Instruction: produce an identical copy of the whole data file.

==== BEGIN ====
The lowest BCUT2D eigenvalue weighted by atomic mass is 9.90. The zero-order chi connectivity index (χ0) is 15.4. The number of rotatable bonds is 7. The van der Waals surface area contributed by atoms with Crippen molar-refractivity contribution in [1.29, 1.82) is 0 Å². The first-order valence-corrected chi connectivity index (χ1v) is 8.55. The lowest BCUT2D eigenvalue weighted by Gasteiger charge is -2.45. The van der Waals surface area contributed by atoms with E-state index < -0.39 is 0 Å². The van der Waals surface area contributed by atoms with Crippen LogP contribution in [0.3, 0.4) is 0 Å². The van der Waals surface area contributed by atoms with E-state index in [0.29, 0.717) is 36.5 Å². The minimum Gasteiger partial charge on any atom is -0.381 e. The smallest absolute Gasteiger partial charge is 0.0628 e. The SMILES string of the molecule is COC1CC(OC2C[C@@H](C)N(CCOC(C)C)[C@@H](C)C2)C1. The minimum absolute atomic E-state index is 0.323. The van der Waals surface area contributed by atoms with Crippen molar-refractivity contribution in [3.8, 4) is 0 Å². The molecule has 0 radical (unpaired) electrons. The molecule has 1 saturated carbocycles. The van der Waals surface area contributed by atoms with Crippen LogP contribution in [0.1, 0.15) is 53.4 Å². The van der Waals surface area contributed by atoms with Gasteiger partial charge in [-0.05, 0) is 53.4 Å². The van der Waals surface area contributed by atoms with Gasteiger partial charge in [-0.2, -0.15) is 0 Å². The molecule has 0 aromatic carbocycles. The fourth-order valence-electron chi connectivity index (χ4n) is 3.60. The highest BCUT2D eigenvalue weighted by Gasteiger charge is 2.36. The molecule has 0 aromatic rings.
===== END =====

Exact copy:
The lowest BCUT2D eigenvalue weighted by atomic mass is 9.90. The zero-order chi connectivity index (χ0) is 15.4. The number of rotatable bonds is 7. The van der Waals surface area contributed by atoms with Crippen molar-refractivity contribution in [1.29, 1.82) is 0 Å². The first-order valence-corrected chi connectivity index (χ1v) is 8.55. The lowest BCUT2D eigenvalue weighted by Gasteiger charge is -2.45. The van der Waals surface area contributed by atoms with E-state index < -0.39 is 0 Å². The van der Waals surface area contributed by atoms with Crippen LogP contribution in [0.3, 0.4) is 0 Å². The van der Waals surface area contributed by atoms with E-state index in [0.29, 0.717) is 36.5 Å². The minimum Gasteiger partial charge on any atom is -0.381 e. The smallest absolute Gasteiger partial charge is 0.0628 e. The SMILES string of the molecule is COC1CC(OC2C[C@@H](C)N(CCOC(C)C)[C@@H](C)C2)C1. The minimum absolute atomic E-state index is 0.323. The van der Waals surface area contributed by atoms with Crippen molar-refractivity contribution in [3.8, 4) is 0 Å². The molecule has 0 radical (unpaired) electrons. The molecule has 1 saturated carbocycles. The van der Waals surface area contributed by atoms with Crippen LogP contribution in [0.1, 0.15) is 53.4 Å². The van der Waals surface area contributed by atoms with Gasteiger partial charge in [-0.05, 0) is 53.4 Å². The van der Waals surface area contributed by atoms with Gasteiger partial charge in [-0.2, -0.15) is 0 Å². The molecule has 0 aromatic carbocycles. The fourth-order valence-electron chi connectivity index (χ4n) is 3.60. The highest BCUT2D eigenvalue weighted by Gasteiger charge is 2.36. The molecule has 0 aromatic rings.